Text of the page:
The themepark and waterpark were also really awesome, we got an unlimited two day pass to both which worked really well, we started the days in the themepark until it got too hot after lunch, then moved to the waterpark to cool down. The rides and slides were all pretty cool, there were only a couple in each park that Tess was not tall enough for, we didn’t realise before this trip that she is quite the daredevil, there has been no ride she won’t try and none that she didn’t love.

These parks were spotlessly clean and so empty and calm, we never had more than say 10 people infront of us in any queue and after didn’t even have to get off the ride if we wanted a second go! Her favourite here was the dragon coaster, the big one in the second picture, and she was upset she was not allowed on the flume.
In addition to the rides there were sideshows, a live show, a 4d cinema, lots of places to eat and Lego replicas of famous Asian landmarks. So much more than I have put in photos.

  
   
    
    

   


 

    
  

   

  
   
   

Legoland Malaysia far exceeded our expectations.

    

Posted in Christmas 2015, Legoland, Malaysia | 1 Comment

London – England

After leaving Portugal we had a few nights in London before we were to start the return journey home via Malaysia and Singapore.

Tess and Skye had recovered from their tummy bug by the time we arrived but Ari was still at the tail-end of his so we laid low the first day and only managed to get out to the Natural History Museum for a couple of hours, just 5 minutes walk from our hotel. While laying low we watched a couple of episodes of Antique Roadshow. In one of the episodes they visited a place in London called Alfie’s Antique Market which looked pretty intriguing and so that is where we decided to start our next day, by which time Ari had fully recovered. We met the same lady who had featured on the episode, she was a real character and had a lot of time for the kids.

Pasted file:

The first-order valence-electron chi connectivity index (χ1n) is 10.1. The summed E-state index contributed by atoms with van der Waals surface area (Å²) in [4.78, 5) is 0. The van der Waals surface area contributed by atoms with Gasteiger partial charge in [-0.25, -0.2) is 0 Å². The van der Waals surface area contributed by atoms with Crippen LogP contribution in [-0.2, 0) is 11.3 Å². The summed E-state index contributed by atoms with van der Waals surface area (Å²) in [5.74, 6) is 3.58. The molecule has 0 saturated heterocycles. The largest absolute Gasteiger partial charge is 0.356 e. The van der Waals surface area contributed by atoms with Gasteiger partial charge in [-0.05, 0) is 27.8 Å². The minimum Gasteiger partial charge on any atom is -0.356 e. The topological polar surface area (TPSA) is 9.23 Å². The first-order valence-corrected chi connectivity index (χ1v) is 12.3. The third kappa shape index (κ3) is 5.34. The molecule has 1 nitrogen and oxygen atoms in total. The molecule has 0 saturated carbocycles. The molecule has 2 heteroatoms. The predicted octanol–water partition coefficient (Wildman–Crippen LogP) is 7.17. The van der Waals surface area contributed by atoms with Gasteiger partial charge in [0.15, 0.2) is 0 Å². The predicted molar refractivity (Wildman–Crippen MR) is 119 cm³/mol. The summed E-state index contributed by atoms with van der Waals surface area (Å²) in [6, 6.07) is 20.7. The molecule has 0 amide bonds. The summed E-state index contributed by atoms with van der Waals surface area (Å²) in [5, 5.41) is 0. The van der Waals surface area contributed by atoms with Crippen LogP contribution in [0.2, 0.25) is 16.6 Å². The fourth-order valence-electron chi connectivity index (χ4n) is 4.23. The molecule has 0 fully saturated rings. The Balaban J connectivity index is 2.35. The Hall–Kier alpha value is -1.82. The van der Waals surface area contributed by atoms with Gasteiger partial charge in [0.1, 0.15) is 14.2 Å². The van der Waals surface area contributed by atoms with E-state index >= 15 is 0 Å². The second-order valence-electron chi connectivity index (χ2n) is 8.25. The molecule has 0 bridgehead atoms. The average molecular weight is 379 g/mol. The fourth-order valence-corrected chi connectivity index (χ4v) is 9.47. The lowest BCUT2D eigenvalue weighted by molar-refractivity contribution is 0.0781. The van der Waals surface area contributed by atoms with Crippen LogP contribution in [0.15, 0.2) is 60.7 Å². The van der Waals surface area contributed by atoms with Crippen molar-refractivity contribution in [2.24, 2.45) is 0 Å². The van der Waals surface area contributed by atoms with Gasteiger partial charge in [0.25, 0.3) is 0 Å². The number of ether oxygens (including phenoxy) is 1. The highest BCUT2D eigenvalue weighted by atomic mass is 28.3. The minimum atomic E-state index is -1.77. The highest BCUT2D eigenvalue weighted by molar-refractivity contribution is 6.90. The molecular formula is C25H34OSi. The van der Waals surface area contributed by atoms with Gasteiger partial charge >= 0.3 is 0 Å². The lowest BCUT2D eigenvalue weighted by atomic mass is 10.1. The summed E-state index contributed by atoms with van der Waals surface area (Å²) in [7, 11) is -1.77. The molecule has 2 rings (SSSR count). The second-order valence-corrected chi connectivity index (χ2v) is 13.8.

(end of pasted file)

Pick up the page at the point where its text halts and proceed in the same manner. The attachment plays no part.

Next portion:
There is not much to show here by way of photographs because most of the market had ‘no photography allowed’.

 

 

 

On the way back from the antique market we went via Kensington Gardens and the Diana Memorial Playground. 

We have written about these before on this blog, spot the difference below, 2012 v 2016!

 

 

Here are some more pictures from the day.

  
    
 

The following day we took another trip out, this time to the London Water and Steam Museum. It’s much more exciting than it sounds, honest. This place was cool, it had huge working steam pumps and loads of interactive exhibits on the history of the water and sewerage systems in London. The kids loved it.

After the museum we walked to Kew Gardens but unfortunately arrived on closing time, we still enjoyed the walk though and got to catch a double decker bus back to the station after having a walk around a little churchyard near the gardens.

 

  
    
    

   
On our last day in London we had to leave the hotel before 4pm to catch our plane, we had a 12 hour flight ahead followed by more than an hour drive to Legoland Malaysia, so we wanted to keep things pretty low key, the hotel let us extend our checkout til 4pm so we were able to get out to the science museum (also 5 minutes walk from the hotel) and have a second short visit at the Natural History museum and get back to the hotel by 3pm to shower and pack ready for the trip ahead.

  

    

    

    

 

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Portugal – We’ll have to come back.

So, with Tess confined mostly to bed or in someone’s arms in front of the fire, and with Ari and Skye starting to fade too, we did not get out and about the next couple of days, but we did really enjoy being at Rute’s and Filipe’s home and their amazing hospitality. 

I got to see Filipe’s parents’ house where he grew up and we had a lovely dinner with them and Filipe’s brothers, sister-in-law and nieces.

We also got to try some great local foods and of course Rute’s amazing cooking.